City firms reacted with cautious optimism to the proposed Brexit deal, but lawyers are still urging businesses to ‘prepare for the worst and hope for the best’.
Lawyers said that although finer details still need to be ironed out, the fact that a transition period has been agreed will at least buy businesses time to prepare for any eventuality.
The transition agreement, which will start after Britain leaves the EU on March 29, 2019, will last for 21 months. However, there is scope for it to be extended.
Charles Brasted, partner at international firm Hogan Lovells and part of its Brexit taskforce group, said businesses can afford some ‘cautious optimism’ as the transition period avoids a ‘cliff edge’ scenario. However, he warned that hurdles remain, including the prospect of the deal falling through at the UK end and a possible general election. ‘Our message to businesses continues to be: prepare for the worst, hope – and advocate vigorously – for the best,’ he said.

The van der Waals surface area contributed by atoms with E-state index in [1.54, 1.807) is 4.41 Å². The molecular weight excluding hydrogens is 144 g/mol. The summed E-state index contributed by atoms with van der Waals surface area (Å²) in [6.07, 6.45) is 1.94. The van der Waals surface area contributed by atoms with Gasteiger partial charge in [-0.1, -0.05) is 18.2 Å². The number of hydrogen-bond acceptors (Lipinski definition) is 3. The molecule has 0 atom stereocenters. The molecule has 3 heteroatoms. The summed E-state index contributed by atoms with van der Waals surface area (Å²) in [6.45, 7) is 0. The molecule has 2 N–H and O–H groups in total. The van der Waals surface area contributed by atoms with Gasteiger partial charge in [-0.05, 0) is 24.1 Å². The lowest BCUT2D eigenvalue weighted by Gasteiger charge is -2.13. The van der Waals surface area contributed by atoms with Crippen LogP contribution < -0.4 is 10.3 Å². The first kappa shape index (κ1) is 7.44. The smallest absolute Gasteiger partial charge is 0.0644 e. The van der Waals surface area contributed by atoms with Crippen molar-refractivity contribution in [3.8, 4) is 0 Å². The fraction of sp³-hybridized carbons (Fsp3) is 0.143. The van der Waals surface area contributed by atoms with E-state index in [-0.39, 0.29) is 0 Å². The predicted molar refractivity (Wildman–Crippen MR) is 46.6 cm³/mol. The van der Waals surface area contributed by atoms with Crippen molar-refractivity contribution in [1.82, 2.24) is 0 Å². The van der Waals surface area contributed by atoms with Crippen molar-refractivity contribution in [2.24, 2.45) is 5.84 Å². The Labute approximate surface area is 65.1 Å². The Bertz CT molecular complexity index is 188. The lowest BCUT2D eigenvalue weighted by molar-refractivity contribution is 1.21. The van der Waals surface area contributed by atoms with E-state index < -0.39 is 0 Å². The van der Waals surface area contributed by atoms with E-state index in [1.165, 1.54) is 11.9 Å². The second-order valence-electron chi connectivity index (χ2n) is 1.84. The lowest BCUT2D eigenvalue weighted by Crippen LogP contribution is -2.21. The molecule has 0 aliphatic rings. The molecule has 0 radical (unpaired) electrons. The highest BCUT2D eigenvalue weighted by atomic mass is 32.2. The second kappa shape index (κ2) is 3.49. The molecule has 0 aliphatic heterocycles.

Simon Gleeson, regulatory partner at magic circle firm Clifford Chance, said now should be the moment where people stop thinking about breaking up the European markets of today and instead ask how to ‘build the European markets of tomorrow’.
Predicting that the UK will remain the ‘primary financial centre’ in Europe for at least the medium term, he said that would pose a significant problem for the financial authorities of the EU.
‘If over the next year or so we can create a co-operative framework within which the UK and EU authorities can co-operate seamlessly, that will be a benefit for market users, investors, savers and borrowers,’ Gleeson said. ’The financial crisis showed how fragmented supervisory and regulatory systems can harm whole economies, so we have to hope that those memories are fresh enough to bring both sides to a good outcome,’ Gleeson said.